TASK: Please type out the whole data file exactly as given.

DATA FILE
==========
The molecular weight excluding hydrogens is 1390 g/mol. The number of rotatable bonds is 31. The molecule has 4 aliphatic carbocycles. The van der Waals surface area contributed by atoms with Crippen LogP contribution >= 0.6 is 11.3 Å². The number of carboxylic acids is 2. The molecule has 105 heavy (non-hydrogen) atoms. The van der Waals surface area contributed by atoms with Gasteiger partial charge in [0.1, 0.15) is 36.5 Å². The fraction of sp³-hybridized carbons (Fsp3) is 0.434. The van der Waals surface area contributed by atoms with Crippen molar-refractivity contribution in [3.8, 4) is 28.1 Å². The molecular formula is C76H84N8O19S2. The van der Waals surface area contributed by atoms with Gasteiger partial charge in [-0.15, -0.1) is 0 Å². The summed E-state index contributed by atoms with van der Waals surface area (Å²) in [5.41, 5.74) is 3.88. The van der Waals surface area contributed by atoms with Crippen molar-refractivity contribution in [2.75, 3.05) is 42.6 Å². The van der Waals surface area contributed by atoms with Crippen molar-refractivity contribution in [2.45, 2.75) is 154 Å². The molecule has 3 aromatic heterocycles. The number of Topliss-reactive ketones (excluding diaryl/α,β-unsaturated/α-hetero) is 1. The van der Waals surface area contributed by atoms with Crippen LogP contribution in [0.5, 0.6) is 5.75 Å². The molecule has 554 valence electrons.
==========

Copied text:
The molecular weight excluding hydrogens is 1390 g/mol. The number of rotatable bonds is 31. The molecule has 4 aliphatic carbocycles. The van der Waals surface area contributed by atoms with Crippen LogP contribution >= 0.6 is 11.3 Å². The number of carboxylic acids is 2. The molecule has 105 heavy (non-hydrogen) atoms. The van der Waals surface area contributed by atoms with Gasteiger partial charge in [0.1, 0.15) is 36.5 Å². The fraction of sp³-hybridized carbons (Fsp3) is 0.434. The van der Waals surface area contributed by atoms with Crippen molar-refractivity contribution in [3.8, 4) is 28.1 Å². The molecular formula is C76H84N8O19S2. The van der Waals surface area contributed by atoms with Gasteiger partial charge in [-0.15, -0.1) is 0 Å². The summed E-state index contributed by atoms with van der Waals surface area (Å²) in [5.41, 5.74) is 3.88. The van der Waals surface area contributed by atoms with Crippen molar-refractivity contribution in [2.75, 3.05) is 42.6 Å². The van der Waals surface area contributed by atoms with Crippen molar-refractivity contribution in [2.45, 2.75) is 154 Å². The molecule has 3 aromatic heterocycles. The number of Topliss-reactive ketones (excluding diaryl/α,β-unsaturated/α-hetero) is 1. The van der Waals surface area contributed by atoms with Crippen LogP contribution in [0.5, 0.6) is 5.75 Å². The molecule has 554 valence electrons.